It is the nature of the beast that we use events—like the day you were born—to define nodal points, even though the actual starting point was likely much earlier, when your mother and father met, for instance.
It is the nature of the beast that we use events—like the day you were born—to define nodal points, even though the actual starting point was likely much earlier, when your mother and father met, for instance. So, too, we define the start of the trans-Atlantic financial crisis (nicely coined by Rakesh Mohan) as the day Lehman Brothers collapsed—September 15, 2008. And, here we are, trying to see if what happened over the last 10 years could help us figure out what’s to happen next. Between then and now, there were several market-shaking events—the grotesquely aggressive monetary policy called QE; the Greek crisis (highlighting fiscal vulnerabilities in Europe); the ‘taper tantrum’, signaling the end of QE; the election of Donald Trump; Brexit; all modulated by the ebb and flow of always-uncertain information from China.
Judging from the impact on markets, the most important one was the taper tantrum in late 2013 (about the middle of the 10 year period), when the Fed signaled that it was ready to end QE. At that time, the Fed funds rate was at a miniscule 0.25% and had been there since it was cut from 1% at the start of the crisis. US equities, that had put on over 60% till then, dipped for a minute (metaphorically speaking), but then quickly got back on the steady up-track, as it became clear that the Fed was not actually going to raise rates any time soon. Thus, the money-for-jam continued, with the Fed’s forthright exposition of what it was going to do on a quarter to quarter basis feeding directly into profits for the financial sector, increasing the inequality between those who earned from capital and those who worked for a living.
The venality of the political class was thrown into sharp relief as people saw the government bailing out the banks (and bankers), while tens of thousands of ordinary citizens lost their homes and worse. This created a fertile environment for Trump’s populist rhetoric. However, and full credit to the Fed’s unorthodox policies, by this time, the US economy had come back steadily and was adding jobs strongly every month. Equity markets accelerated their pace, and even after a short dip when Trump came to power, continued to put on massive gains—five years since the taper tantrum, the Dow is up >70%, outpacing its excellent performance of the previous five years.
The dollar, on the other hand, has had a different history before and post the taper tantrum. During the 2008 crisis, volatility shot higher—DXY volumes peaked above 16%, with the EUR and JPY a little below and a little above 20%, respectively. Volatile conditions continued, and the average volatility of DXY till the taper tantrum was just under 10%. In value terms, the dollar stayed in a range, with the DXY unable to break above 90. After the taper tantrum, volatility declined sharply (averaging under 7%), while the dollar took to the skies. DXY even crossed 100 for around six months (after Trump’s election) and over the past five years, it has put on nearly 17%.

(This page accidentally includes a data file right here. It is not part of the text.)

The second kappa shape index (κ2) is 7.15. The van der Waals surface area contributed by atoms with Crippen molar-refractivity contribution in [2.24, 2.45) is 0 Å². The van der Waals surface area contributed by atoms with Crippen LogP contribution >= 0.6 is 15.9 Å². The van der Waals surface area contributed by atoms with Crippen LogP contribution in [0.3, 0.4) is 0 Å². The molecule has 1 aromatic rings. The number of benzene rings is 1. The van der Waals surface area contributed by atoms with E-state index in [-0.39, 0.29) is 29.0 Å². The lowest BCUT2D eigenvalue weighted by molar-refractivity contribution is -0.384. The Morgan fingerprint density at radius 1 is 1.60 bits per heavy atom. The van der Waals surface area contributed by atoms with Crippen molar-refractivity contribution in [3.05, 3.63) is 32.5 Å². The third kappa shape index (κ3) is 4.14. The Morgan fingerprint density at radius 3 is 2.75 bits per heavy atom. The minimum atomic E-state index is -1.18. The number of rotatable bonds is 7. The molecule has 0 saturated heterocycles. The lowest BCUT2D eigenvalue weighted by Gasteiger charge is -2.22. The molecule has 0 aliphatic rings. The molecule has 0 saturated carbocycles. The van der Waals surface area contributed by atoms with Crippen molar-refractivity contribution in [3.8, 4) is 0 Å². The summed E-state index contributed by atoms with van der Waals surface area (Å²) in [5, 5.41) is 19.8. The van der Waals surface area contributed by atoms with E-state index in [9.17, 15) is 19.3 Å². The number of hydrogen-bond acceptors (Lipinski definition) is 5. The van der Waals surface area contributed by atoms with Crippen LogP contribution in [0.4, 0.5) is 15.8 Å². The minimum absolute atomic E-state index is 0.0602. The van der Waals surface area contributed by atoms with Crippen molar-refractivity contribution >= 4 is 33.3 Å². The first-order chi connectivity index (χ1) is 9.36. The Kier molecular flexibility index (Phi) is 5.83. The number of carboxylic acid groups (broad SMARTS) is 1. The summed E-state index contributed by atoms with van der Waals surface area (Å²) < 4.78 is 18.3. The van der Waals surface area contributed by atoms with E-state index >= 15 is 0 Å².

The rupee was shaped by both global events and local forces. Between the 2008 crisis and the taper tantrum, it ran a reasonable positive correlation with the DXY (~50%), and it seemed clear that RBI policy was to allow it to depreciate whenever the dollar was strong, but hold its own when the dollar was weak. Thus, over the period, the rupee lost ~50% of its value, even though the dollar was only up about 3.5%; it was, on average, almost as volatile as the dollar (8.82% vs 9.21%). Our equity markets, too, were very volatile, but the rising tide of low global interest rates lifted the Sensex by a huge 69%.
Post the taper tantrum, things changed markedly for the rupee. First off, Raghuram Rajan came in as RBI Governor at the peak of the crisis and immediately issued NRI bonds and, leveraging his credibility, jawboned the rupee to stability. After that, he put in place a very rigid—and extreme, I would say—approach to containing volatility, which has remained in place even after his departure. Thus, despite the DXY rising by nearly 17% over the past five years, the rupee is more or less at the same level it was at the peak of the taper tantrum. The Sensex, yet again, outperformed the Dow, more than doubling in value (as compared to a 72% rise in the US index). To be sure, we are in a different world today. The Fed funds rate has climbed to 2% (from 0.25% in 2013) and there is increasing nervousness about inflation that Trump’s trade wars could exacerbate. The rise of “strong man” leaders is already provoking a backlash, which could create more waves of uncertainty and instability. Perhaps, this anniversary will deliver another crisis.
The author is a CEO, Mecklai Financial.